Nadine Morano, Sarkozy's minister of state for family affairs, recalled in the Journal du Dimanche newspaper recently that it was Sarkozy who, as finance minister, revised French tax laws to extend marriagelike deductions to PACSed couples. She said she favors legislation to make city hall PACS ceremonies the rule rather than the exception.
Irène Théry, a professor at France's Higher Institute of Social Sciences who specializes in family issues, said the popularity of the PACS among heterosexual couples is largely explained by the growth of free unions, in which unmarried couples live together. Setting up such households has become a declaration of independence from religion and crusty social traditions -- and so common that more than half the babies in France, including those of PACSed couples, are born out of wedlock.
Moreover, the social stigma once associated with having children outside marriage has largely disappeared. Justice Minister Rachida Dati gave birth to a daughter last month, attracting attention not because she was unmarried but because she refused to reveal who the father was. Ségolène Royal, the unsuccessful Socialist Party presidential candidate in 2007, was an unmarried mother of four.
The relaxation of marriage-related social strictures marks a significant departure from long-established French family traditions, particularly among political figures. As late as the 1980s, then-President François Mitterrand maintained a tight silence -- largely respected by the news media -- about the daughter he had fathered with a longtime mistress.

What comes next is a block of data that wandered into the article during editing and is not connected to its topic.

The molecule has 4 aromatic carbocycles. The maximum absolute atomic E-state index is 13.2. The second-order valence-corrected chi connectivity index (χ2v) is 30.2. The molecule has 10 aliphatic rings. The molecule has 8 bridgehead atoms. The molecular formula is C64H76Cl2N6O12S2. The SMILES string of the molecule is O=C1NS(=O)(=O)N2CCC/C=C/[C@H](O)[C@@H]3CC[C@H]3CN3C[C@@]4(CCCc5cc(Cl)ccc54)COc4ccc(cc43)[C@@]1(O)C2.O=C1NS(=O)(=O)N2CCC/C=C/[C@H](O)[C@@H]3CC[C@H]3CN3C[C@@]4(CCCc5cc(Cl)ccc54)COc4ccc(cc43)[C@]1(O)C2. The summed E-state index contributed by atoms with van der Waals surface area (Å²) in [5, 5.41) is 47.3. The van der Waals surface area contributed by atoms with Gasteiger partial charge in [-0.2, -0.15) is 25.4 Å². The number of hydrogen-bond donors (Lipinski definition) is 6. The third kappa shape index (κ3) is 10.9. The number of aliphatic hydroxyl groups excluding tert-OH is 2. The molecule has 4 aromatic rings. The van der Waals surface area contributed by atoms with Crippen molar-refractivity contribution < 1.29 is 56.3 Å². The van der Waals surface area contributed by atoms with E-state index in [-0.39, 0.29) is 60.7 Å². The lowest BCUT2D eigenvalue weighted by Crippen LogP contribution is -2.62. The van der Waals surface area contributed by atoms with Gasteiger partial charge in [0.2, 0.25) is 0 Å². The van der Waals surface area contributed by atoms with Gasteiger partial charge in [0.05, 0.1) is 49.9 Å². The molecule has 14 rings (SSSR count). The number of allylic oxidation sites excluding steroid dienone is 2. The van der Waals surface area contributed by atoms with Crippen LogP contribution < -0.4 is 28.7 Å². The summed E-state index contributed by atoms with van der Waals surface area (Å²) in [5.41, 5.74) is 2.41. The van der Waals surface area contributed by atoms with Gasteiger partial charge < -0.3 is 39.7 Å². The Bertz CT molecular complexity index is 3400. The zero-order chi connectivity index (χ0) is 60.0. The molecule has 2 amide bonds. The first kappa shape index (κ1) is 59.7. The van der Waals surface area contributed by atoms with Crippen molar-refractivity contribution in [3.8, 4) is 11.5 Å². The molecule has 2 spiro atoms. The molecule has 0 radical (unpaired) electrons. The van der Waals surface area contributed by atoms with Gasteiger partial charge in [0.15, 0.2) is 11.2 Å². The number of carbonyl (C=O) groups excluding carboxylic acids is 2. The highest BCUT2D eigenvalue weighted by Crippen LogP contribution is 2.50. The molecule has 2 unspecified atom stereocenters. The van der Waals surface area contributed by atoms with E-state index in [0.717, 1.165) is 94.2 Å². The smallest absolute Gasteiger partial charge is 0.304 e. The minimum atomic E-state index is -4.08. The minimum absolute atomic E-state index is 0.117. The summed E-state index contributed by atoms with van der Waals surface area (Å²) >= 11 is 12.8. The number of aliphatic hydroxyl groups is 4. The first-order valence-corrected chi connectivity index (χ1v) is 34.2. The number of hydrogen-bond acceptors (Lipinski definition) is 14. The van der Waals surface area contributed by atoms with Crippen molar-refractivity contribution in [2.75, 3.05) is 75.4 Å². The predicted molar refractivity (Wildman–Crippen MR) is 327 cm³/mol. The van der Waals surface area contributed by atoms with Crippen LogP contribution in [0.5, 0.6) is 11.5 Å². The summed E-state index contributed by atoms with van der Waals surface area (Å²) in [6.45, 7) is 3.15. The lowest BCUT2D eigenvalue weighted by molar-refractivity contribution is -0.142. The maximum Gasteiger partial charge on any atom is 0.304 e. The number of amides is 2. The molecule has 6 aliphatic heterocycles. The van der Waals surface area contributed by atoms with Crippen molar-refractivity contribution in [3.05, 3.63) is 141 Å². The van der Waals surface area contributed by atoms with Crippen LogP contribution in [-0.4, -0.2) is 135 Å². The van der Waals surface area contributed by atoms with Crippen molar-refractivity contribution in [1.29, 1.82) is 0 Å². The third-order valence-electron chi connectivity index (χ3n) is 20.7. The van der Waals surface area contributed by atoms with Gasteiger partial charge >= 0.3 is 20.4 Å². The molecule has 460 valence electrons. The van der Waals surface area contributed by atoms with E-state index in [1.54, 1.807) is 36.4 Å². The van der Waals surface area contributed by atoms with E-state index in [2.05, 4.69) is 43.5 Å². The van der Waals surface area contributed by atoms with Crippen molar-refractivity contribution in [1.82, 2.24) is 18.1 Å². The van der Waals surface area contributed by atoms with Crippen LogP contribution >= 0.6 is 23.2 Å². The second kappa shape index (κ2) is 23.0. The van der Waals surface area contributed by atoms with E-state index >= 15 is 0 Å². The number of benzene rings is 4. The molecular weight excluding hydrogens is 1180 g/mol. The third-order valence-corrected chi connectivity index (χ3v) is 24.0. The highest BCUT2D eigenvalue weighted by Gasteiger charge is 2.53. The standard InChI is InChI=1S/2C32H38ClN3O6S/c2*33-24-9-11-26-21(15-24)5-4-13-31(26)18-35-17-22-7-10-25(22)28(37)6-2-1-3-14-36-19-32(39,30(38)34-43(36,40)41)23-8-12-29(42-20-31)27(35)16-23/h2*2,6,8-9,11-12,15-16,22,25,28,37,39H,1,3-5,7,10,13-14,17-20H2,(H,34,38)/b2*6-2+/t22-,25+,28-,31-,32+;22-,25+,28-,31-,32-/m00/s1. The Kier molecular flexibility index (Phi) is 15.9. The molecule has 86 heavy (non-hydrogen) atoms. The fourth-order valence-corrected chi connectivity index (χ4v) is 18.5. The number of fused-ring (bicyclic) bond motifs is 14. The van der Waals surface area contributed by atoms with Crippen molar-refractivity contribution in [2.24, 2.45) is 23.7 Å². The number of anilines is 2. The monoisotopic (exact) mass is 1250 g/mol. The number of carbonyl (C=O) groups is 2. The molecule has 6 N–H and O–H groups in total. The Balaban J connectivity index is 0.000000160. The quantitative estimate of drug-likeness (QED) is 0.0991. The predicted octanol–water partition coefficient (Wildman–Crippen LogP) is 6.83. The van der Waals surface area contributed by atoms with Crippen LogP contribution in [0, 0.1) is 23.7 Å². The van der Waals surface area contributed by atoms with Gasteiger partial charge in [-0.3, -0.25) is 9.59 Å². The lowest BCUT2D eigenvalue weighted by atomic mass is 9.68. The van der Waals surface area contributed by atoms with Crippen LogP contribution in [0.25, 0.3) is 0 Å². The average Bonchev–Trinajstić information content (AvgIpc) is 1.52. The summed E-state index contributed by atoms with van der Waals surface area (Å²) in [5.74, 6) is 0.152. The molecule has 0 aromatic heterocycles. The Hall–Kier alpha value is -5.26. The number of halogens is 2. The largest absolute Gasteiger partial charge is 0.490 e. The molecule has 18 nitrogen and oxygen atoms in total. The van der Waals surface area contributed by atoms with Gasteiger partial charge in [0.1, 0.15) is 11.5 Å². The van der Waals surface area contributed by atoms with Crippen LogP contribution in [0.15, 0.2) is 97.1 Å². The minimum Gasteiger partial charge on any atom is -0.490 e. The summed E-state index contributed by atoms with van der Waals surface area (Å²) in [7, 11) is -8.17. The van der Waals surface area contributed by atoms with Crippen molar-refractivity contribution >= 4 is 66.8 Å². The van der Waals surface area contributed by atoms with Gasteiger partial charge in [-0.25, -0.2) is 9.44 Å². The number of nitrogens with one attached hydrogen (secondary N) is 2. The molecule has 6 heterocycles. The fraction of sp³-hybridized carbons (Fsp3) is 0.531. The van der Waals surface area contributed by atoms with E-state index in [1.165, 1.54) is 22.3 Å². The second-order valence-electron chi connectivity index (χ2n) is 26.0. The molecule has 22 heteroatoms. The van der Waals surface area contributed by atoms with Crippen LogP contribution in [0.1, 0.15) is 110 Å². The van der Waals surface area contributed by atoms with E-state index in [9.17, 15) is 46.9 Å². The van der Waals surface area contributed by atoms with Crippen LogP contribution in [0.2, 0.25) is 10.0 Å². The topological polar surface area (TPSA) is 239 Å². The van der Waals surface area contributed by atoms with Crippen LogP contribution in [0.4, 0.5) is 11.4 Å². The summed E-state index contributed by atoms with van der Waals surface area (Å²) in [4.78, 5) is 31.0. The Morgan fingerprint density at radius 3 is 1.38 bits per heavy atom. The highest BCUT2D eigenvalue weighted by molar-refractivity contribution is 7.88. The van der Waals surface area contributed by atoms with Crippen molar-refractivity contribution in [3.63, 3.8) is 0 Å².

But even though their arrangements are now socially accepted, unmarried couples living together have found they face financial and administrative disadvantages compared with their married friends. Joint income tax returns can lower the annual bill considerably. Inheritance laws make transferring property to someone who is not a legal spouse more expensive and more difficult. Dealing with the French administration can be an ordeal without legal documents attesting to a place of residence and a social status.
"So we had a lot of couples in free unions, and there were a lot of rights they didn't have, especially the right to file their taxes together," Théry said.
Many schoolteachers living together without marriage also decide to get PACSed so they can benefit from a government policy seeking to assign legally joined couples to schools in the same city, she added. Taking the idea a step further, one teacher staged a fake PACS with a female friend because he wanted a transfer to the attractive city where she was assigned, according to a friend.
But PACS unions are also seen as more appealing than marriage because they can be dissolved without costly divorce procedures. If one or both of the partners declares in writing to the court that he or she wants out, the PACS is ended, with neither partner having claim to the other's property or to alimony.
Tanent Gharbi, 27, a cinema student, and Jocelyn Daunis, 26, a researcher at the Marseille waterworks, said they were PACSed Thursday in Marseille mostly because of the tax advantages. In addition, Gharbi said, she was eager to end administrative hassles that arose because she lived with Daunis without a status that allowed her to call the apartment her legal residence.
Daunis said he and Gharbi are together for the duration and plan to get married at some point, perhaps within a year, but could not afford the cost of a wedding yet. "This is a first step toward our marriage," he said, echoing Arnaud.
In that vein, government statistics show, one-sixth of PACSed couples that end their unions do so because they want to get married.